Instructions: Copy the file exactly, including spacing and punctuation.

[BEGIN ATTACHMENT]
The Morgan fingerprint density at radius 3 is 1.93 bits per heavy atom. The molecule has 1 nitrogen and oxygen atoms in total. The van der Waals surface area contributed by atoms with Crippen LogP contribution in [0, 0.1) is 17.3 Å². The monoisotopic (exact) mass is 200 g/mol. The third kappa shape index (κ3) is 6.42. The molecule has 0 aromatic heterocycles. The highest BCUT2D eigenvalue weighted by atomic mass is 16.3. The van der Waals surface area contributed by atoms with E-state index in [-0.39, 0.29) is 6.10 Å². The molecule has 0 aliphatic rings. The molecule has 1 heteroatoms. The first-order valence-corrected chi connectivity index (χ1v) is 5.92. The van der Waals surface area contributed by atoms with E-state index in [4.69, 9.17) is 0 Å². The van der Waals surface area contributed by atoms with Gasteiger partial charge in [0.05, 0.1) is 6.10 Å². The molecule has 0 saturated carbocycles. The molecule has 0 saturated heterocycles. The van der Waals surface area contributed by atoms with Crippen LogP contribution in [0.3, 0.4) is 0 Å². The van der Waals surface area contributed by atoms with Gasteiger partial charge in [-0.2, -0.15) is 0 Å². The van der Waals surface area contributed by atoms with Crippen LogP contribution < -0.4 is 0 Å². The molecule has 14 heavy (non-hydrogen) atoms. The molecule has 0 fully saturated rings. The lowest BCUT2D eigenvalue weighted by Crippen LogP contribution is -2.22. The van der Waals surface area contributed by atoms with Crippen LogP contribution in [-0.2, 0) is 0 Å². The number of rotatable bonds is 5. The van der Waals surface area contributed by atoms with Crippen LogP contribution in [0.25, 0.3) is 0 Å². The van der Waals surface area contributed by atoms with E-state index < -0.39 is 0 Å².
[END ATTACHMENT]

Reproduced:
The Morgan fingerprint density at radius 3 is 1.93 bits per heavy atom. The molecule has 1 nitrogen and oxygen atoms in total. The van der Waals surface area contributed by atoms with Crippen LogP contribution in [0, 0.1) is 17.3 Å². The monoisotopic (exact) mass is 200 g/mol. The third kappa shape index (κ3) is 6.42. The molecule has 0 aromatic heterocycles. The highest BCUT2D eigenvalue weighted by atomic mass is 16.3. The van der Waals surface area contributed by atoms with E-state index in [-0.39, 0.29) is 6.10 Å². The molecule has 0 aliphatic rings. The molecule has 1 heteroatoms. The first-order valence-corrected chi connectivity index (χ1v) is 5.92. The van der Waals surface area contributed by atoms with E-state index in [4.69, 9.17) is 0 Å². The van der Waals surface area contributed by atoms with Gasteiger partial charge in [0.05, 0.1) is 6.10 Å². The molecule has 0 saturated carbocycles. The molecule has 0 saturated heterocycles. The van der Waals surface area contributed by atoms with Crippen LogP contribution in [0.3, 0.4) is 0 Å². The van der Waals surface area contributed by atoms with Gasteiger partial charge in [-0.2, -0.15) is 0 Å². The van der Waals surface area contributed by atoms with Crippen LogP contribution < -0.4 is 0 Å². The molecule has 14 heavy (non-hydrogen) atoms. The molecule has 0 fully saturated rings. The lowest BCUT2D eigenvalue weighted by Crippen LogP contribution is -2.22. The van der Waals surface area contributed by atoms with Crippen LogP contribution in [-0.2, 0) is 0 Å². The number of rotatable bonds is 5. The van der Waals surface area contributed by atoms with Crippen LogP contribution in [0.25, 0.3) is 0 Å². The van der Waals surface area contributed by atoms with E-state index < -0.39 is 0 Å².